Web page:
WDYPTW: Star Trek Chrono-Trek Review
Star Trek Chrono-Trek
Designer: Andrew Looney
Art: Kevin Hill
Publisher: Looney Labs
Let's start by acknowledging I'm a pretty big Star Trek fan. I grew up watching reruns of The Original Series (TOS). Having seen them so many times, my sister and I would have contests to guess the episode title before it came on screen. Later when The Next Generation (TNG) was on it was 'must see' viewing for my wife and I. We threw watching parties with Trek themed food and drink. We continued to enjoy the movies and later series. Most recently we went on a Trek themed cruise where we got to hang out with other fans like the designer of this game, Andrew Looney, and play some of his games, including a prototype of this one. So, I was excited when Looney Labs reached out and offered me this review copy of the final version.
I'd have to say this game is heavily steeped in Star Trek time-traveling lore, and crosses most of the genre including the cartoons and movies. You have to be a hardcore fan to remember every card reference, but I think that is the point. The game is based on an earlier Looney Labs game I have called Chrononauts. The game 'board' is an array of cards that represent time events can be flipped through card play, and this causes ripples in the timeline flipping over cards further down the timeline. Perhaps Picard doesn't get in a fight with a Nausicaan and doesn't get stabbed in the heart, and later captain the Enterprise, so that card flips… You remember that episode right? Each player has a character whose win condition is to have the timeline in a certain status, either original timeline or flipped, often contrary to the other players. Players may also need artifacts in play such as tribbles, or humpback whales.
Another added twist is a timer of event cards taken from the last TNG episode, with an explosion at the Devron station traveling back in time, getting larger and larger with each card flipped. If all of these cards flip, Q wins. There are fractures in the timeline which require multiple events to occur to be able to play. These are required to win in the higher difficulty levels.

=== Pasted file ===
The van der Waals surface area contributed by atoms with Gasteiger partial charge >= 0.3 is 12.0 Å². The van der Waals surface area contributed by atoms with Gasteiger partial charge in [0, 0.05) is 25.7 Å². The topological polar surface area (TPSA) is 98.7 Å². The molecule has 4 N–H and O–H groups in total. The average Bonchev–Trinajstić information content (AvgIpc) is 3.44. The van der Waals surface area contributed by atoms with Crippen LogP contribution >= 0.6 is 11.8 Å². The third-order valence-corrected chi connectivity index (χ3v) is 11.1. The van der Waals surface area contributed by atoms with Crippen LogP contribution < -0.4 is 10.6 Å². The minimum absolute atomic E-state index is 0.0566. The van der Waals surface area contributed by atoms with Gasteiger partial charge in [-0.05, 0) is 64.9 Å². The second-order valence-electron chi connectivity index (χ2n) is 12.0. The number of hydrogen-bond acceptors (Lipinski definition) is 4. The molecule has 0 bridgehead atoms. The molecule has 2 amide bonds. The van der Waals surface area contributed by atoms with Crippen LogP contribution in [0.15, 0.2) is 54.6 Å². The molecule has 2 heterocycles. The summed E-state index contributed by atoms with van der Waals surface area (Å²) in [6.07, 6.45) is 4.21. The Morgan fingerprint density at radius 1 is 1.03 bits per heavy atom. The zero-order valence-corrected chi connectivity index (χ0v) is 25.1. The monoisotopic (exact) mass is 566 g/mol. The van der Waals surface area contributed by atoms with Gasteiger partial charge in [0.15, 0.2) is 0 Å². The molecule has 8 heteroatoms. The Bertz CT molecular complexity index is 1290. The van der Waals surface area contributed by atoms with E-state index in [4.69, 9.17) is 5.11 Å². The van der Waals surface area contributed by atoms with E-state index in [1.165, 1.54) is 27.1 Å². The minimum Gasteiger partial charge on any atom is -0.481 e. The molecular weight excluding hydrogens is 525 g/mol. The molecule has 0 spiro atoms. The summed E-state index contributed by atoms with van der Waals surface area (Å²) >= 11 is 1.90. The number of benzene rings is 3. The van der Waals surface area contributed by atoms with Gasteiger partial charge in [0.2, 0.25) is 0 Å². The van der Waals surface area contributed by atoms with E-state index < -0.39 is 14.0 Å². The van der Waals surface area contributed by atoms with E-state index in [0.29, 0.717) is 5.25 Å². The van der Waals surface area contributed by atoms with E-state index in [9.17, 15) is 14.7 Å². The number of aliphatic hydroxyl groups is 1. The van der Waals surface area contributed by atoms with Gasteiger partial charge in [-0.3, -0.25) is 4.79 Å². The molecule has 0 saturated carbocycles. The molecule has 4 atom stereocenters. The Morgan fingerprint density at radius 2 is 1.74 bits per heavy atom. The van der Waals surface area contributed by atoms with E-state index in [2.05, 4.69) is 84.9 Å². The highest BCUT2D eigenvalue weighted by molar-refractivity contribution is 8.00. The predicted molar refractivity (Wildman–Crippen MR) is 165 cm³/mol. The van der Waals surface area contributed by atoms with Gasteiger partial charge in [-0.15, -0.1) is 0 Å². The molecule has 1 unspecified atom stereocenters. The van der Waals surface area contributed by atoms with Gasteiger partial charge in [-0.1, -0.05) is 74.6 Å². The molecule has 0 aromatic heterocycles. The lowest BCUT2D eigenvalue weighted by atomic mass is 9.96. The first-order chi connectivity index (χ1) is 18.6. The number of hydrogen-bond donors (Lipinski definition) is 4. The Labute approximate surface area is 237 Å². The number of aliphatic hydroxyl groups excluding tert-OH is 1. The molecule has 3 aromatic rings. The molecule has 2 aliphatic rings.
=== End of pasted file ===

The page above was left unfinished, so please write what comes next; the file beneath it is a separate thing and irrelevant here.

Game play is a quick 15-30 minutes, depending on the difficulty level. The characters have pips on them, representing difficulty allowing you to mix with players of different ability. Play is a simple -- draw one, play one from a large deck of cards. If you don't draw something you can play, you can draw another card. There are also a few cards that let you dump your hand, so there always seemed to be options. The game is only cards -- a small box split into two with several characters at each of the four levels of difficulty, four reference cards, and the timeline deck.
As a game, it can be a little tedious waiting to draw the card you need as well as the back and forth card flipping of opponents. Fortunately there action cards other optional mid-game challenges that give you something to do while you wait. Also, the added complexity levels add to the challenge. Don’t expect anything too heavy — this is a Looney Labs game after all. But know that you are going to have some fun, especially if you are a Star Trek fan. You will be talking about the shows and thinking about how they tie together. What would happen if Edith Keilor didn't die? What if Enterprise C didn't come through the wormhole? What if Benjamin Sisko didn't take over DS9? If you want to know the answer to these questions, this game is for you.
Footnote: The game is not listed as a solo game but there really isn't a reason why not. With the event cards acting as the timer you can try to beat the game before Q wins. You will need ignore the cards that impact other players. I decided to give it a try and played a card to the discard pile in between each of my turns to act as the the other player and push the possible events out. The game loses some of the tension of your opponent flipping over your cards but someone asked me about the possibility so I thought I should share my thoughts.
See my review of Looney Labs’ Star Trek Fluxx games.